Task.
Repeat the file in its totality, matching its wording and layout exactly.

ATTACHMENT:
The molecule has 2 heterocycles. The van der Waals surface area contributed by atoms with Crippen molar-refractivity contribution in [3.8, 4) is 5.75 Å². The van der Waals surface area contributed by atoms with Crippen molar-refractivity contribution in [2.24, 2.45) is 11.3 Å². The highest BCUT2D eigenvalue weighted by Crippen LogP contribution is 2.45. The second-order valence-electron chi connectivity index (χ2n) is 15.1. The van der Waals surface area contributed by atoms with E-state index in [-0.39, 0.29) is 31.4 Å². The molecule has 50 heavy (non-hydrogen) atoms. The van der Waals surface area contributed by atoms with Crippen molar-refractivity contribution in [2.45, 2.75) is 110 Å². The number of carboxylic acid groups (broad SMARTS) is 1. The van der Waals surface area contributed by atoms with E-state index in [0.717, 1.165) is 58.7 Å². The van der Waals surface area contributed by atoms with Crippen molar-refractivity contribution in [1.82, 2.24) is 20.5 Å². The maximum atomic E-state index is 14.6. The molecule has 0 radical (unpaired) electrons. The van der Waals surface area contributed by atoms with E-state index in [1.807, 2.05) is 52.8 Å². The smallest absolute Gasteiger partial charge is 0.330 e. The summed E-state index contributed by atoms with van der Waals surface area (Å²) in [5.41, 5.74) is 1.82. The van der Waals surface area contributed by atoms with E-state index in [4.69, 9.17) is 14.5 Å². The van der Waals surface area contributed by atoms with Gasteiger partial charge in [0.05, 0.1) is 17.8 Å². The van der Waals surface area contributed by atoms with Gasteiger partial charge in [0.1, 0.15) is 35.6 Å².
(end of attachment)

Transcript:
The molecule has 2 heterocycles. The van der Waals surface area contributed by atoms with Crippen molar-refractivity contribution in [3.8, 4) is 5.75 Å². The van der Waals surface area contributed by atoms with Crippen molar-refractivity contribution in [2.24, 2.45) is 11.3 Å². The highest BCUT2D eigenvalue weighted by Crippen LogP contribution is 2.45. The second-order valence-electron chi connectivity index (χ2n) is 15.1. The van der Waals surface area contributed by atoms with E-state index in [-0.39, 0.29) is 31.4 Å². The molecule has 50 heavy (non-hydrogen) atoms. The van der Waals surface area contributed by atoms with Crippen molar-refractivity contribution in [2.45, 2.75) is 110 Å². The number of carboxylic acid groups (broad SMARTS) is 1. The van der Waals surface area contributed by atoms with E-state index in [0.717, 1.165) is 58.7 Å². The van der Waals surface area contributed by atoms with Crippen molar-refractivity contribution in [1.82, 2.24) is 20.5 Å². The maximum atomic E-state index is 14.6. The molecule has 0 radical (unpaired) electrons. The van der Waals surface area contributed by atoms with E-state index in [1.807, 2.05) is 52.8 Å². The smallest absolute Gasteiger partial charge is 0.330 e. The summed E-state index contributed by atoms with van der Waals surface area (Å²) in [5.41, 5.74) is 1.82. The van der Waals surface area contributed by atoms with E-state index in [4.69, 9.17) is 14.5 Å². The van der Waals surface area contributed by atoms with Gasteiger partial charge in [0.05, 0.1) is 17.8 Å². The van der Waals surface area contributed by atoms with Gasteiger partial charge in [0.1, 0.15) is 35.6 Å².